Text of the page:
October was quite the rollercoaster ride with the S&P 500 losing nearly 8% of its value from its high on September 18 to October 16. It then went and promptly regained the losses, ending the month at an all time high. Aside from that drama there was little excitement in my world – so here’s my net worth update and progress towards my goals, October 2014 style!
My Score for October
|Living Expenses $||3,960|
|Security Ratio||7.45 %|
|Wet Worth $||24,210|
|Work Freedom Day||21 Nov|
Living Expenses – this is my monthly budget for living expenses and it includes both essential (e.g. groceries, mortgage, insurance), and non-essential (e.g. music, travel) purchases. $3,650 is the amount from my last budget adjustment; budget v2.0.
I actually only spent $3,216.91 so I was $743 in surplus this month. There were no irregular expenses this month so the surplus builds up the available balance I put aside for future payments on insurance etc.
Security Ratio – this is the percentage of living expenses that my dividend income would pay for this month.
This month’s value of 7.45% is lower than last month’s because of the much larger dividend income in September. But compared to July’s ratio of 6.96%, this month shows an improvement in the right direction.
Living Expenses % – the percentage of net income that’s spent on living expenses.
This month’s 56.54% is higher than last month’s 54.29%. Since my living expenses are a fixed amount, any change in this number is either higher income or a revised budget level, and this month it was the lower dividend payments.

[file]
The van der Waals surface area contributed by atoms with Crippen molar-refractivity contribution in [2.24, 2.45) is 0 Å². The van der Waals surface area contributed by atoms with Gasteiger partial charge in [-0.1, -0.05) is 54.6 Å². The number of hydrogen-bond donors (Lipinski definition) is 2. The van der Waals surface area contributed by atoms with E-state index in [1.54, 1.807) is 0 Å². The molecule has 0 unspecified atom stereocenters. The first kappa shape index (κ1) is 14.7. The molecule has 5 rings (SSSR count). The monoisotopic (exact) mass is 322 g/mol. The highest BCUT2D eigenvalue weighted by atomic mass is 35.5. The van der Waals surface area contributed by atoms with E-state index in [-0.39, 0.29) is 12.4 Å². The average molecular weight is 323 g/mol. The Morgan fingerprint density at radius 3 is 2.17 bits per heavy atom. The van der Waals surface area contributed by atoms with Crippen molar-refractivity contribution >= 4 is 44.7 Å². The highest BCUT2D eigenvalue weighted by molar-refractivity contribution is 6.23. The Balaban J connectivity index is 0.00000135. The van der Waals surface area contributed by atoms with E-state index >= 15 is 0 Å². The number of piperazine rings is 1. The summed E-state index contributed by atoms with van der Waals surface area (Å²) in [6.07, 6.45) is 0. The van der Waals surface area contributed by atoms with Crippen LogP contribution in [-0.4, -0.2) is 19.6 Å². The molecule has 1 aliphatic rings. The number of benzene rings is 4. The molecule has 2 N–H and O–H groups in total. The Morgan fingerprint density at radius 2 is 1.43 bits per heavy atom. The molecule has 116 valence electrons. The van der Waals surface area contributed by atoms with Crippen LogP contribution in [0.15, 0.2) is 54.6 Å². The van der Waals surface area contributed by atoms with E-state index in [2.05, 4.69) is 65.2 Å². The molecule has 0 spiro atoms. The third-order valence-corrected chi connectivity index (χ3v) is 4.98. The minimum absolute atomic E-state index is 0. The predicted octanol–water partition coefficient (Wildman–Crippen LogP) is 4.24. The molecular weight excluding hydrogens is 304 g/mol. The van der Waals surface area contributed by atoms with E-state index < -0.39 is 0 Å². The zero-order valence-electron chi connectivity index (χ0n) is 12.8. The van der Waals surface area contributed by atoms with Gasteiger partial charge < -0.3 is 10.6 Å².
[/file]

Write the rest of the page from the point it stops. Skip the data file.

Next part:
June currently holds the lowest value at 53.42% so I’m looking forward to seeing if I can beat that record in December.
Savings % – the percentage of net income spent on savings.
After living expenses, I put aside a set amount for savings that came to 14% of my month’s income – similar to last month. This covers mid and long term goals (any large expense due a year or more in the future). I put about $500 aside for general savings as well as $547 for my car payment. This pays an interest free loan for the next 3 years (1 year down, 3 more to go). I’m usually fighting inflation but with this loan, inflation is working for me.
Investment % – the percentage of net income that I invest.
Any spare money left over after savings, retirement and living expenses are paid goes into my current income portfolio. This month it was around 28% of my income, down from 31% last month.
Retirement % – the percentage of net income spent on retirement.
This would represent any taxable contributions towards my retirement account, but I don’t have any plans to do so at the moment. Originally when I first realized that maxing out my 401(k) wouldn’t cover my retirement, I was putting extra aside in tax-efficient funds in my taxable accounts. But I included them into my dividend portfolio after learning that financial independence was possible.
My pre-tax retirement plans are intentionally boring investments that I leave alone, so nothing to write home about – I follow a Boglehead approach for these accounts. They contain several low expense index mutual funds and I pay a total of 16% of my gross income into my 401(k), thanks to an 8% match from my employer.
Wet Worth $ – my liquid assets minus all debt (excluding retirement and assets).
My wet worth increased $2,542 this month to $24,210. Most of this was due to the stock market increasing – there’s a more detailed breakdown of this amount further below.
Work Freedom Day – the day in the year that I’ll have earned enough dividends to pay for the remaining year’s budget.
I’m estimating my Work Freedom Day to be 21st November this month again, after accounting for budgets and revised dividend income for the year. That’s only 19 days away!